Age-Related Macular Degeneration (AMD)
Age-related macular degeneration (AMD): this is the main cause of adult non-inherited blindness in developed countries. AMD is characterized by a progressive loss of photoreceptors (cones) and retinal pigment epithelium (RPE) in an area of the retina known as the macula. This leads to the loss of central vision.
The causes of cone and RPE degeneration are still unknown, but oxidative stress, mitochondrial dysfunction, inflammation and the accumulation of waste products of cellular metabolism such as lipofuscin and sub-cellular deposits between RPE and Bruch’s membrane – known as drusen – are known to play an important role in the development of this disease.
There are two types of AMD: dry or non-exudative AMD, characterized mainly by large areas of malarial atrophy of the RPE known as geographic atrophy (GA); and wet or exudative AMD characterized by the proliferation of new vessels from the choroid (choroidal neovascularization – CNV) that infiltrate the layers of the retina, causing edema and hemorrhages.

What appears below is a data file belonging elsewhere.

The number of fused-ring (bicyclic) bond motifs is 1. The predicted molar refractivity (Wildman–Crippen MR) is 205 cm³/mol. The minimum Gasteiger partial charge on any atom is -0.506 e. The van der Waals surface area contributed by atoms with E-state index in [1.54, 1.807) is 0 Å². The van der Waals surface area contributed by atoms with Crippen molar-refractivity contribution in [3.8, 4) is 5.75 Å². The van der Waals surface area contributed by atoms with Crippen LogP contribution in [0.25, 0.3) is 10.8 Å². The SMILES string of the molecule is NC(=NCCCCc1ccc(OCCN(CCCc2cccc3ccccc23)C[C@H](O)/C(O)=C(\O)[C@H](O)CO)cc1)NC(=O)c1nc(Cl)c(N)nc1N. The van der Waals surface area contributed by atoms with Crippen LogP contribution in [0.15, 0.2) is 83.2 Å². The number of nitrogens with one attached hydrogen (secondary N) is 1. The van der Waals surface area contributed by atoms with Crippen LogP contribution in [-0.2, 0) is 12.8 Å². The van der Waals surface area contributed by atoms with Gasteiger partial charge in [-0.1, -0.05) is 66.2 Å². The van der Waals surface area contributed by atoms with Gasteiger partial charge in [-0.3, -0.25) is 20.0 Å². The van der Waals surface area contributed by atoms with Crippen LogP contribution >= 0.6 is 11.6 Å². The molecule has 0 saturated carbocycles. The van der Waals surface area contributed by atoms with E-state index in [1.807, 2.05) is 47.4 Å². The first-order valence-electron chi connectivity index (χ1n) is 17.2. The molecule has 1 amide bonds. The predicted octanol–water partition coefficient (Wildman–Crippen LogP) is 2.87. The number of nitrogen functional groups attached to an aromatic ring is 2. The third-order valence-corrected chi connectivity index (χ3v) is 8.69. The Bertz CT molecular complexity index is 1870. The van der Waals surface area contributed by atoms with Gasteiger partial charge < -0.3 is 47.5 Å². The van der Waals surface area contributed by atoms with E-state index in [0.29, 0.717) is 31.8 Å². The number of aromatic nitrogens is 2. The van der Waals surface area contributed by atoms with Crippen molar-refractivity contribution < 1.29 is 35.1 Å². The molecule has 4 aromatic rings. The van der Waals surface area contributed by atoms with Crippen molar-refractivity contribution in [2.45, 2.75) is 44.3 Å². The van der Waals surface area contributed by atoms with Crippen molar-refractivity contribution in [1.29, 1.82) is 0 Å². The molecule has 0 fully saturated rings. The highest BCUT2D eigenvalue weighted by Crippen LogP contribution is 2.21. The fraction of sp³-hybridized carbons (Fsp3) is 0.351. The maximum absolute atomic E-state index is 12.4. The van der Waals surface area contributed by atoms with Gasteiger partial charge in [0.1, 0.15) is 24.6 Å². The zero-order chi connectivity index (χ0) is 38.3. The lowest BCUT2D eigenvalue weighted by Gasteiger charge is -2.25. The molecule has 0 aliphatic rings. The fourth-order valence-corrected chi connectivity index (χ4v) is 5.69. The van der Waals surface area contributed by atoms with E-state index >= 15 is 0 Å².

Three stages can be distinguished during the clinical course of AMD, mainly defined by the size and number of drusen present in the retina. Early AMD is diagnosed by the presence of medium-sized drusen around the macula, which does not normally lead to vision loss. In intermediate AMD, the drusen are larger and more confluent and changes in the RPE causing distortion of the images and alterations of the central vision can be observed. In late onset AMD, the typical form of dry AMD with GA or wet AMD with CNV can already be observed.
The current treatment used for early and intermediate AMD is mainly based on eliminating risk factors, such as smoking, and the administration of dietary supplements with vitamin C, vitamin E, beta-carotene, zinc, and copper. For dry AMD, there are currently no treatments capable of reversing or slowing the symptoms of the disease. In the case of wet AMD, the current treatment is based on the repetitive administration of intravitreal injections of recombinant anti-VEGF antibodies that may decrease CNV. Photodynamic therapy and laser surgery can also be used for the same purpose, namely to avoid CNV.